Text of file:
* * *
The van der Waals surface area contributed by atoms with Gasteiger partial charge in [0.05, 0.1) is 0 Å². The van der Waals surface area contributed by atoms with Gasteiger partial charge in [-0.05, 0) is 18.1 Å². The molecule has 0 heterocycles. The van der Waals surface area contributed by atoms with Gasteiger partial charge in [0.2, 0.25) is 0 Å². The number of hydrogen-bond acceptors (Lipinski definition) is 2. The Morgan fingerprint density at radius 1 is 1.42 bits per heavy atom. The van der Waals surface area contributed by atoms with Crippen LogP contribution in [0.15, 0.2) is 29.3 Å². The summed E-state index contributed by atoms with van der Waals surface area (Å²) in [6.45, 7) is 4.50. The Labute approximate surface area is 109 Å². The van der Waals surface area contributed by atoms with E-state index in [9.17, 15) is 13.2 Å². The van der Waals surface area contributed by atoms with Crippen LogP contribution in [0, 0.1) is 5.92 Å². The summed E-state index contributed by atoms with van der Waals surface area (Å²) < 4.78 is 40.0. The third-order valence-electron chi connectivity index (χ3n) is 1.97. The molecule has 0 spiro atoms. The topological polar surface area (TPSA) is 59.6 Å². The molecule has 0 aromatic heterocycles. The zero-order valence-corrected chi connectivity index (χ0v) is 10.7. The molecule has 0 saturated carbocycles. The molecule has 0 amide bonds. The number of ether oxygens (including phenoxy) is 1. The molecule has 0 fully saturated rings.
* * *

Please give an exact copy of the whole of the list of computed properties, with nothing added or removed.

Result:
The van der Waals surface area contributed by atoms with Gasteiger partial charge in [0.05, 0.1) is 0 Å². The van der Waals surface area contributed by atoms with Gasteiger partial charge in [-0.05, 0) is 18.1 Å². The molecule has 0 heterocycles. The van der Waals surface area contributed by atoms with Gasteiger partial charge in [0.2, 0.25) is 0 Å². The number of hydrogen-bond acceptors (Lipinski definition) is 2. The Morgan fingerprint density at radius 1 is 1.42 bits per heavy atom. The van der Waals surface area contributed by atoms with Crippen LogP contribution in [0.15, 0.2) is 29.3 Å². The summed E-state index contributed by atoms with van der Waals surface area (Å²) in [6.45, 7) is 4.50. The Labute approximate surface area is 109 Å². The van der Waals surface area contributed by atoms with E-state index in [9.17, 15) is 13.2 Å². The van der Waals surface area contributed by atoms with Crippen LogP contribution in [0, 0.1) is 5.92 Å². The summed E-state index contributed by atoms with van der Waals surface area (Å²) < 4.78 is 40.0. The third-order valence-electron chi connectivity index (χ3n) is 1.97. The molecule has 0 spiro atoms. The topological polar surface area (TPSA) is 59.6 Å². The molecule has 0 aromatic heterocycles. The zero-order valence-corrected chi connectivity index (χ0v) is 10.7. The molecule has 0 saturated carbocycles. The molecule has 0 amide bonds. The number of ether oxygens (including phenoxy) is 1. The molecule has 0 fully saturated rings.